Learning with mobile devices

A comparison of four mobile learning pilots in Africa

For the past few years, I have been involved in several projects aimed at delivering education via mobile devices. These include providing local language (for many African languages) children’s reading books to Worldreader for distribution on feature phones, developing a bilingual maths dictionary Android app for isiXhosa learners, and supporting the Gauteng Education Department’s Paperless Classroom digital rollout by providing textbooks on tablets via the Snapplify e-reader. These projects all involved repurposing existing print material for use on a mobile device, so I was very interested in reading Shafika Isaacs, Nicky Roberts and Garth Spencer-Smith’s recent paper (in the South African Journal of Education) where they compared four mobile learning projects across Africa.

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The Development of a User-generated Digital Library

Current ICTs and mobile technology have the potential to empower communities to preserve and manage their own local knowledge. This paper looks at the development of the Ulwazi Programme, a community-generated digital library of local content, based in the eThekwini Municipality of Durban, South Africa. The programme uses crowd-sourcing and Web 2.0 technologies to enable communities served by the municipal library to contribute to a digital resource of local knowledge. By creating an online platform that inhabitants of the municipality can engage with and contribute to, the author argues that communities start participating in the global information society. Making this information more widely available can also serve to promote cross-cultural understanding and tolerance and in turn, social cohesion. Technology empowers communities to record what they feel is important in a way that makes sense and is logical to them. The Ulwazi Programme increases the capacity of the local communities of eThekwini to develop and access content in their own language. Previously technologically-marginalised communities now have online access to local knowledge, along with the prospect of participating in the global information society and developing digital literacy.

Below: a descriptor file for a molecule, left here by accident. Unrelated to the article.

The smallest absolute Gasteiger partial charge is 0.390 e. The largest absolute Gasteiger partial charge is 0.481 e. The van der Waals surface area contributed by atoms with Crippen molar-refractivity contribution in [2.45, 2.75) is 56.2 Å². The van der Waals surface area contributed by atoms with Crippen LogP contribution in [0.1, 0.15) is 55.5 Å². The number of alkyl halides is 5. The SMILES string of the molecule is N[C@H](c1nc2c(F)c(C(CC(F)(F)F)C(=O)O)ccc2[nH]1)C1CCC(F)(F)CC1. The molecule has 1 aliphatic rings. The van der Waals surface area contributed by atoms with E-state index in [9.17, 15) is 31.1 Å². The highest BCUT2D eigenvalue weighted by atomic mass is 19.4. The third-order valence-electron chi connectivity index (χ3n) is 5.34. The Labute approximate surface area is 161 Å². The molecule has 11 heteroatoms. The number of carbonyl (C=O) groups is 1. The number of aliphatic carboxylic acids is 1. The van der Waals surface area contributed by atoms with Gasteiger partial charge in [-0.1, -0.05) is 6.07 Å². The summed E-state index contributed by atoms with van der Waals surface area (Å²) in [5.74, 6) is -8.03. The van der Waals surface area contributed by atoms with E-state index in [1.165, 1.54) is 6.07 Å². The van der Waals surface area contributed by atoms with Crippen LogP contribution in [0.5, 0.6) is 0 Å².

Location: Nairobi, Kenya
Publication Name: IST-Africa 2013 Conference Proceedings

How to build an Indigenous Digital Library through Community Participation

African Libraries and Information Centres are poorly equipped to make a meaningful contribution to the current global digital knowledge economy. The paucity of African stories and community information on the web predicates the limited role of heritage and information practitioners in Africa. Low local content on the Web retards buy-in from local communities into digital resources, impeding ICT skills development and social transformation. These issues could be addressed successfully through provision of indigenous knowledge resources, sourced from the community, as part of public library services.
This paper describes a concept for the development of user-generated content compiled in an Indigenous digital library, making use of current mobile and web technologies. Informed by empirical practice based on a real African case-study, the innovative use of internet-based mobile applications that permits the exchange of information is explained, highlighting the interaction between the library, the community and the latest technologies. By re-aligning their services thus public libraries in Africa have the potential to reduce the digital divide an promote sustainable development.

More Info: Co-authored with Elizabeth Greyling. SCECSAL 2012 Conference in Nairobi, Kenya. Published in the conference proceedings ‘Information for Sustainable Development in a Digital Environment’: 400-411.
Publication Date: 2012
Publication Name: Information for Sustainable Development in a Digital Environment